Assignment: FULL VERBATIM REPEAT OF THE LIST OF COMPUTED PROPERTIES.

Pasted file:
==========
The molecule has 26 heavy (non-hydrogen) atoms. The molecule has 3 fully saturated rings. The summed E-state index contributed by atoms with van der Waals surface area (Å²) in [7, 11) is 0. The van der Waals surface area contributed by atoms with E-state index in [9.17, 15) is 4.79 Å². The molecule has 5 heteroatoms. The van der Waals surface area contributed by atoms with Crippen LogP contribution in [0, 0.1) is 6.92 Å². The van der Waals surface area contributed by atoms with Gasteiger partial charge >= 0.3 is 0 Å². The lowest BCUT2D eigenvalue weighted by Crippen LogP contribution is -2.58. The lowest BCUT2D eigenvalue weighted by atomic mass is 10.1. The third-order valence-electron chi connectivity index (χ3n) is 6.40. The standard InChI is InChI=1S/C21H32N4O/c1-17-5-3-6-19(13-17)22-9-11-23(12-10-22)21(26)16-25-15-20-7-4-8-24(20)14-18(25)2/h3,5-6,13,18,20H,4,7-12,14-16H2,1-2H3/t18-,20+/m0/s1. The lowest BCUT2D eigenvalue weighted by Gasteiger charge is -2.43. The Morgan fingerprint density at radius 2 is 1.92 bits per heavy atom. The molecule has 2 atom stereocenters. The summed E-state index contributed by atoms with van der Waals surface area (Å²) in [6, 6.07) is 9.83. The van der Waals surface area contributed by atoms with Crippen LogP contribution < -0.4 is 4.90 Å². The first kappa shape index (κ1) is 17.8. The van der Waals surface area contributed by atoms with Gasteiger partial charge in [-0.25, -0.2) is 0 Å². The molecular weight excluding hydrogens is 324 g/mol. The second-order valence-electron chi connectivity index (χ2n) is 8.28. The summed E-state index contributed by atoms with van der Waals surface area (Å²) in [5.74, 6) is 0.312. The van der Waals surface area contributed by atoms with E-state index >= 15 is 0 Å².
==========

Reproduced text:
The molecule has 26 heavy (non-hydrogen) atoms. The molecule has 3 fully saturated rings. The summed E-state index contributed by atoms with van der Waals surface area (Å²) in [7, 11) is 0. The van der Waals surface area contributed by atoms with E-state index in [9.17, 15) is 4.79 Å². The molecule has 5 heteroatoms. The van der Waals surface area contributed by atoms with Crippen LogP contribution in [0, 0.1) is 6.92 Å². The van der Waals surface area contributed by atoms with Gasteiger partial charge >= 0.3 is 0 Å². The lowest BCUT2D eigenvalue weighted by Crippen LogP contribution is -2.58. The lowest BCUT2D eigenvalue weighted by atomic mass is 10.1. The third-order valence-electron chi connectivity index (χ3n) is 6.40. The standard InChI is InChI=1S/C21H32N4O/c1-17-5-3-6-19(13-17)22-9-11-23(12-10-22)21(26)16-25-15-20-7-4-8-24(20)14-18(25)2/h3,5-6,13,18,20H,4,7-12,14-16H2,1-2H3/t18-,20+/m0/s1. The lowest BCUT2D eigenvalue weighted by Gasteiger charge is -2.43. The Morgan fingerprint density at radius 2 is 1.92 bits per heavy atom. The molecule has 2 atom stereocenters. The summed E-state index contributed by atoms with van der Waals surface area (Å²) in [6, 6.07) is 9.83. The van der Waals surface area contributed by atoms with Crippen LogP contribution < -0.4 is 4.90 Å². The first kappa shape index (κ1) is 17.8. The van der Waals surface area contributed by atoms with Gasteiger partial charge in [-0.25, -0.2) is 0 Å². The molecular weight excluding hydrogens is 324 g/mol. The second-order valence-electron chi connectivity index (χ2n) is 8.28. The summed E-state index contributed by atoms with van der Waals surface area (Å²) in [5.74, 6) is 0.312. The van der Waals surface area contributed by atoms with E-state index >= 15 is 0 Å².